Agronometrics in Charts: Peru Surpasses Chile As The Leading Exporter of Table Grapes in South America Despite Setbacks

By Agronometrics | 6 April 2023

In this installment of the ‘Agronometrics In Charts’ series, Sarah Ilyas studies the state of the Peruvian grape industry. Each week the series looks at a different horticultural commodity, focusing on a specific origin or topic visualizing the market factors that are driving change.

The Peruvian grape season is winding down. Compared to last year, Peru is witnessing a 9 to 10 percent increase in production. The reduction from initial estimates is mainly caused by loss of fruit due to weather and political strikes. The intense rainfall brought by Cyclone Yaku could hinder the country’s goal of exporting US$10bn of agricultural products in 2023. Manuel López, a professor at the University of Piura, has estimated that the aggregate value of exports may reach US$9.5bn, representing a reduction of 5 percent, should the present circumstances persist. In addition to the deleterious effects on production, the precipitation is anticipated to increase the occurrence of phytosanitary and other complications. Climate experts have cautioned that if the wet and warm spell continues through April and May, they could trigger an El Niño phenomenon. 

Incoming volumes culminated at roughly 31.5 K tonnes in week 4, a 16 percent increase compared to the peak volumes recorded in the 2021/2022 season.

grape volumes by history 7 1

Source: USDA Market News via Agronometrics.
(Agronometrics users can view this chart with live updates here)

While the main table grape harvest (September to January) is over, there are concerns that fungal outbreaks could impact the second harvest (May to July). Moreover, the agribusiness industry of Peru has been adversely affected by political strikes. “It created a domino effect in every sector of the industry,” says Dirk Winkelmann of Vanguard International. “From materials, to labor, applications, logistics, loading schedules, and transit times to markets. When the strikes in Peru hit, the northern Piura region had essentially completed harvest and Ica ended up taking the brunt of the impacts,” he adds. 

In the 2022-2023 season, Peru surpassed Chile as South America’s leading exporter of table grapes for the first time, marking a significant milestone for the sector. “Peru has been actively planting new varieties and that’s the country’s main differentiator,” says Winkelmann. “Newer plantings in Peru are coming into full maturity while Chilean volume of traditional varieties is dropping, and Chile has been slower for various reasons in the plantings of new varieties. In Chile, all new varieties must enroll in a mandatory quarantine program. This makes new IP variety growth a longer hurdle compared to the growing region of Peru.”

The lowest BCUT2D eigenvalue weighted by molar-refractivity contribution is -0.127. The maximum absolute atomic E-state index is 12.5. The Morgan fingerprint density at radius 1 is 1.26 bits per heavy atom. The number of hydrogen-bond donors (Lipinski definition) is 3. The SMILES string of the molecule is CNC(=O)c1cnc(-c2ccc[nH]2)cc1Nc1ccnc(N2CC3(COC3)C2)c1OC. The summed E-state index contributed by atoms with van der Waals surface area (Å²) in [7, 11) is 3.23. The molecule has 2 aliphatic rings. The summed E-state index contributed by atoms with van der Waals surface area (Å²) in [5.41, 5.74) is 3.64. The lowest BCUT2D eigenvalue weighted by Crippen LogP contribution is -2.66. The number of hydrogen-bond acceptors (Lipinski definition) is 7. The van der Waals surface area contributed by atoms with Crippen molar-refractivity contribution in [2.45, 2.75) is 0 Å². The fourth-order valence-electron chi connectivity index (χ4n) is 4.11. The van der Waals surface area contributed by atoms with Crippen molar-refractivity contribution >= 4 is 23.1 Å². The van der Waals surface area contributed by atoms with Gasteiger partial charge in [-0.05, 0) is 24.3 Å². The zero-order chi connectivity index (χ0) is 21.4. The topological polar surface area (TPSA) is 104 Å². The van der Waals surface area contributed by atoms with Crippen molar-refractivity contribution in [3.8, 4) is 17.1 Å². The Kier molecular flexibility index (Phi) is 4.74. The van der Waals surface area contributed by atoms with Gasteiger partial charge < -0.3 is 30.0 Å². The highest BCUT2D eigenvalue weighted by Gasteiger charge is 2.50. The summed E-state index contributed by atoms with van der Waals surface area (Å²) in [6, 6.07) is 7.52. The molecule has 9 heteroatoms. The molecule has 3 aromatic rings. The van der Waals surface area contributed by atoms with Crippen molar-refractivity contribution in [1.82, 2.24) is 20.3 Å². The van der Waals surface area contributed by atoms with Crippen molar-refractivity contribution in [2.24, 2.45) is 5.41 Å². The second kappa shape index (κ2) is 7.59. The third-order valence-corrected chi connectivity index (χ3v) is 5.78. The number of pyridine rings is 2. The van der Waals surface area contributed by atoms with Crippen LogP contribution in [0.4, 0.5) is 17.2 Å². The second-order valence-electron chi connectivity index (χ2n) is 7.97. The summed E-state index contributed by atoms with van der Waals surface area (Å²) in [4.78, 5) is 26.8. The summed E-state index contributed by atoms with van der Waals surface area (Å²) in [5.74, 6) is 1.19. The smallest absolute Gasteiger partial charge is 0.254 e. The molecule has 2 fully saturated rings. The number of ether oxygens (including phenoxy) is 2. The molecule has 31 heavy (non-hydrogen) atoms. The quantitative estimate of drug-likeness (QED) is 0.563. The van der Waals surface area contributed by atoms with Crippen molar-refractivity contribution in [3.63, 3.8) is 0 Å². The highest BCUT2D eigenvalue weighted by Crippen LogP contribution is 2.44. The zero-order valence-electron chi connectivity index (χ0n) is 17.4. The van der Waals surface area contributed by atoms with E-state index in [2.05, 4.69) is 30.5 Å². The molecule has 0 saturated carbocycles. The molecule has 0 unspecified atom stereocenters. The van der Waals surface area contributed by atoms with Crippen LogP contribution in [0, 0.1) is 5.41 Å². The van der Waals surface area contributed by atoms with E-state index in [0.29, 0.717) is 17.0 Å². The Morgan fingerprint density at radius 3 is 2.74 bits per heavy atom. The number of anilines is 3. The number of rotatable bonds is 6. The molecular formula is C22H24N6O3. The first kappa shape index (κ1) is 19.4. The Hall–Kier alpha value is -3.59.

grape volumes by origin 1 1

Source: USDA Market News via Agronometrics.
(Agronometrics users can view this chart with live updates here)

Approximately 68 percent of total grape production in Peru comprises new varieties. The country has always been able to plant new cultivars and attain productive maturity more rapidly than most other nations and has also been more proactive about planting new varieties. “Overall, Peru is taking the lead in production of new varieties,” Winkelmann says. He is seeing a strong movement towards green grapes, followed by red and then black. 

Capricious weather, particularly heavy rainfall during the table grape harvests in the past few seasons has posed many challenges for producers. “Climate variability is a reality that cannot be ignored and since the business is increasingly competitive, it is essential for growers to be able to have consistency in production year after year and maintain the quality of the fruit over time,” says Sebastian Escalona, Product Manager of SerroPlast Latam in Peru and Chile.

In our ‘In Charts’ series, we work to tell some of the stories that are moving the industry. Feel free to take a look at the other articles by clicking here.

All pricing for domestic US produce represents the spot market at Shipping Point (i.e. packing house/climate controlled warehouse, etc.). For imported fruit, the pricing data represents the spot market at Port of Entry.

You can keep track of the markets daily through Agronometrics, a data visualization tool built to help the industry make sense of the huge amounts of data that professionals need to access to make informed decisions. If you found the information and the charts from this article useful, feel free to visit us at where you can easily access these same graphs, or explore the other 21 commodities we currently track.

Written by: Sarah Ilyas

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